Colson Whitehead has been hailed as one of the United States’ most talented and innovative young writers. As a child growing up in New York City, he decided that he wanted to be a novelist after reading Stephen King’s novels. Whitehead matriculated at Harvard University; after he was not accepted into Harvard’s creative writing seminars, he studied English and comparative literature. Upon receiving a B.A. in 1991, he became an editorial assistant at The Village Voice; he wrote music, television, and book reviews and eventually became the newspaper’s television editor. While working at The Village Voice, he met and married Natasha Stovall, a photographer and writer. Whitehead’s essays have appeared in other publications, such as The New York Times, Vibe, Spin, and Newsday.
Although Whitehead worked in San Francisco, where he wrote about Internet events, and taught in the University of Houston’s creative writing program during the spring semester for several years, he is a self-described lifelong New Yorker. He and his wife made their home in Brooklyn. On September 11, 2001, Whitehead and Stovall stood on a hill in Brooklyn’s Fort Greene Park and looked out on lower Manhattan. They watched the World Trade Center’s two towers burn and collapse after the terrorist attacks of that morning. One of Whitehead’s most eloquent and memorable essays, “Lost and Found,” (The New York Times, November 11, 2001), pays tribute to the Twin Towers, New York City, and memories.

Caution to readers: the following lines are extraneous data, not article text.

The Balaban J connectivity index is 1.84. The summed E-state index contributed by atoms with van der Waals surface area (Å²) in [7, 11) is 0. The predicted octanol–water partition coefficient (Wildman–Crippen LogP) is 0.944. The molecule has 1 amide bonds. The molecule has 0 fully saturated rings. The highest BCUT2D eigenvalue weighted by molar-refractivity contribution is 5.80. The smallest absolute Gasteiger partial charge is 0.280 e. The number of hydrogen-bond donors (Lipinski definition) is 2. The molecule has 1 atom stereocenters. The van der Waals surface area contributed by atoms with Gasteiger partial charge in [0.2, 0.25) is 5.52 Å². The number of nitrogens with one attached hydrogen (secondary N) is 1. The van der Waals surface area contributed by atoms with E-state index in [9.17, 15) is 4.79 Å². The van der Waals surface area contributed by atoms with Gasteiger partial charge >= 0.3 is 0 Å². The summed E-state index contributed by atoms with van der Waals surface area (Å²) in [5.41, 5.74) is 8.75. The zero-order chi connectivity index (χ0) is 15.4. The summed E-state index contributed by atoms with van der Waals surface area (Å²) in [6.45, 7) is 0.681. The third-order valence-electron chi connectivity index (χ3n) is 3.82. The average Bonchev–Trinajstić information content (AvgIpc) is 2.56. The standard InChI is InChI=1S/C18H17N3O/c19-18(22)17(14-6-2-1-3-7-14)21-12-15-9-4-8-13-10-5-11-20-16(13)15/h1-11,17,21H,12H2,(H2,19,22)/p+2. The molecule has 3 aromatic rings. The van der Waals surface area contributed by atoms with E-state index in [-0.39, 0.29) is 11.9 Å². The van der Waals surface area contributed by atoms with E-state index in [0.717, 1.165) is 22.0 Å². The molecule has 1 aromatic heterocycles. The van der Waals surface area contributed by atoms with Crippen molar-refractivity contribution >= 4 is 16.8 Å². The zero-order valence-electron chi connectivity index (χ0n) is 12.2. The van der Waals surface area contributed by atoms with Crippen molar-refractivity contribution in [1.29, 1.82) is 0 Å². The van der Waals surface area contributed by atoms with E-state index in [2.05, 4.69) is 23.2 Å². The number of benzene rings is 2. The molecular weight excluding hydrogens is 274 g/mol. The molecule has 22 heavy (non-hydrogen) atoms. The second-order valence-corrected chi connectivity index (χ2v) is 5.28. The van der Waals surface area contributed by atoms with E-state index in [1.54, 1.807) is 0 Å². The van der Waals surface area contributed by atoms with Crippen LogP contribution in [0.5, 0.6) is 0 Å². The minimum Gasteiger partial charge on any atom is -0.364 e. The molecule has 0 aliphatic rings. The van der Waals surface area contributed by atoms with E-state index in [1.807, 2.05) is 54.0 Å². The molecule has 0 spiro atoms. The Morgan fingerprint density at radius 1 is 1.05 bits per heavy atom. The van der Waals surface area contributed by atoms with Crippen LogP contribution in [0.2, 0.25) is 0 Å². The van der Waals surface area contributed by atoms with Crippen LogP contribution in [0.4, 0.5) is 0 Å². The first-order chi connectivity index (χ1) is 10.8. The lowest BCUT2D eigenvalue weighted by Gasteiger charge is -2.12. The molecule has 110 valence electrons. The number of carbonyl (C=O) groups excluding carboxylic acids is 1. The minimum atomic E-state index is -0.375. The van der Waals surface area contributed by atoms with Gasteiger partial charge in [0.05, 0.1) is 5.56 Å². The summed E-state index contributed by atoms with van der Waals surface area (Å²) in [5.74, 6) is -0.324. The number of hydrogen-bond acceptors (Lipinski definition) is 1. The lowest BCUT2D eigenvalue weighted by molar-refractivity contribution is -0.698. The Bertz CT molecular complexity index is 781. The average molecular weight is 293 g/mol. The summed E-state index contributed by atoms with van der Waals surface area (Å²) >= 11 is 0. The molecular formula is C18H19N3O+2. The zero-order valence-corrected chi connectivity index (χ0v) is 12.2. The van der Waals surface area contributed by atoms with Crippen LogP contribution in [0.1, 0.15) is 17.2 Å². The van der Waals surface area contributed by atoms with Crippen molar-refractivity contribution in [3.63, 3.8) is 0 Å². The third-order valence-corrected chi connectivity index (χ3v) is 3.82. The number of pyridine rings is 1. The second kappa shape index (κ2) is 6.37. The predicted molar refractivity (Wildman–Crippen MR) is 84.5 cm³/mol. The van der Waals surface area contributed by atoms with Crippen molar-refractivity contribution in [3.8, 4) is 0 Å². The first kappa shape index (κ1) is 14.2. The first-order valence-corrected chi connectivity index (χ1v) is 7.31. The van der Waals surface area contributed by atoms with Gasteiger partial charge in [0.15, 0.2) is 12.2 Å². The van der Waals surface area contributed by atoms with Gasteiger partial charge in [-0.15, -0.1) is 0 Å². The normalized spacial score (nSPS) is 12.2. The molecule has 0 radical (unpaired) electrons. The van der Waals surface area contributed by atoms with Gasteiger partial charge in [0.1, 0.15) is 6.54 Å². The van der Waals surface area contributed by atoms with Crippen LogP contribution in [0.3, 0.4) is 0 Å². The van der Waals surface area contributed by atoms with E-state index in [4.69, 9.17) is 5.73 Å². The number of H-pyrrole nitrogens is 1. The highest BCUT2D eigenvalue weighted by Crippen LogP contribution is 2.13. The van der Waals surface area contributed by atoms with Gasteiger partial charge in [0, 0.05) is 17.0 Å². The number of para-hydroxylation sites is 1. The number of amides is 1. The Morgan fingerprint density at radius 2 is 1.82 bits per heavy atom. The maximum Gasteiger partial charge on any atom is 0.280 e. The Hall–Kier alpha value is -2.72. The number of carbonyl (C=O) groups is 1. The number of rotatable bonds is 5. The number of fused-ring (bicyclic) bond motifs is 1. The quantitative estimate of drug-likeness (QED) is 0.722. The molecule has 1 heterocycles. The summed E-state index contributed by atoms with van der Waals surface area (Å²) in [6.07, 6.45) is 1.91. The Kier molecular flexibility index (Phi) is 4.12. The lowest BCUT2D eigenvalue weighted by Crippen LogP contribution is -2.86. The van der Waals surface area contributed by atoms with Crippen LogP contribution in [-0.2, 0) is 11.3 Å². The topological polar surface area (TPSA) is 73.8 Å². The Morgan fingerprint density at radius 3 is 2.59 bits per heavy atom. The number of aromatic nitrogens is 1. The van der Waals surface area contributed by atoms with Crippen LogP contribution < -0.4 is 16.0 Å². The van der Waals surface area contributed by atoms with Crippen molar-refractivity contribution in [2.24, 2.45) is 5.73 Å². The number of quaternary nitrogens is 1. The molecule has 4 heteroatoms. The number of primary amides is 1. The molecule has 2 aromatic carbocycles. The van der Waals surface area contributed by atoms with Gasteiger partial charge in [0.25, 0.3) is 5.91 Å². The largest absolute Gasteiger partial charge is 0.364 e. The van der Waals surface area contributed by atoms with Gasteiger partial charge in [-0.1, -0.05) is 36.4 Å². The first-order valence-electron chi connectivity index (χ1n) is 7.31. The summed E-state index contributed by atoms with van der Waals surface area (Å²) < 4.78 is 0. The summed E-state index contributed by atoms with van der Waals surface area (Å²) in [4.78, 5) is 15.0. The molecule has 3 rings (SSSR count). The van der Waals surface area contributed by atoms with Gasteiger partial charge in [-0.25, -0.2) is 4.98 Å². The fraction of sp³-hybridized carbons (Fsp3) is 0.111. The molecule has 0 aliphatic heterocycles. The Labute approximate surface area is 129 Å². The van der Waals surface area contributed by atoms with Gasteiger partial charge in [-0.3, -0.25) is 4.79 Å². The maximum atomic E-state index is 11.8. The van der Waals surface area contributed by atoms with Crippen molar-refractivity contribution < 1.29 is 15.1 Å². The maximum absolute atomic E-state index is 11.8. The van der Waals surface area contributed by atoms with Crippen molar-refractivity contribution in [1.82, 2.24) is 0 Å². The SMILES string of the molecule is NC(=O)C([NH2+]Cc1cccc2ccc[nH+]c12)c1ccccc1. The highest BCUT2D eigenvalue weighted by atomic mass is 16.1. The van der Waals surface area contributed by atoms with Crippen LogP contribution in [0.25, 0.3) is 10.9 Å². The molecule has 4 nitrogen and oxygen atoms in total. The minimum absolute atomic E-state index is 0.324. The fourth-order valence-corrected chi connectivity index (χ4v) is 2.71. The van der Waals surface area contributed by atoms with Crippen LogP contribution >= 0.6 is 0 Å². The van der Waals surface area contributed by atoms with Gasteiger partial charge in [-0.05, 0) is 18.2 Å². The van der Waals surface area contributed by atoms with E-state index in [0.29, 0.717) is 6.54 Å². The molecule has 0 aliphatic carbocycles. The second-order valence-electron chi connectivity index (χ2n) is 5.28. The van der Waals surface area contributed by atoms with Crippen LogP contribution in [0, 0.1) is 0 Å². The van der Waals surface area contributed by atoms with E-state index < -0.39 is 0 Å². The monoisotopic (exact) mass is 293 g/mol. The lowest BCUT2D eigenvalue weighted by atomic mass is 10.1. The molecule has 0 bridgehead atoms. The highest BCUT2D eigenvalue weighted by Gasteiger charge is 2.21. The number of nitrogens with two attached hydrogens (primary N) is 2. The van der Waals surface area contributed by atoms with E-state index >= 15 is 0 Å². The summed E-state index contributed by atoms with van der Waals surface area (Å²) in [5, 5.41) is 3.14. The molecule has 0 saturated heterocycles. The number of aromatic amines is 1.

Whitehead continues to write essays, yet he is best known for his fiction. In his first novel, The Intuitionist, he pits an urban department of elevator inspectors’ two contentious groups against each other: the Intuitionists and the Empiricists. The novel’s protagonist, Lila Mae Watson, is the first...
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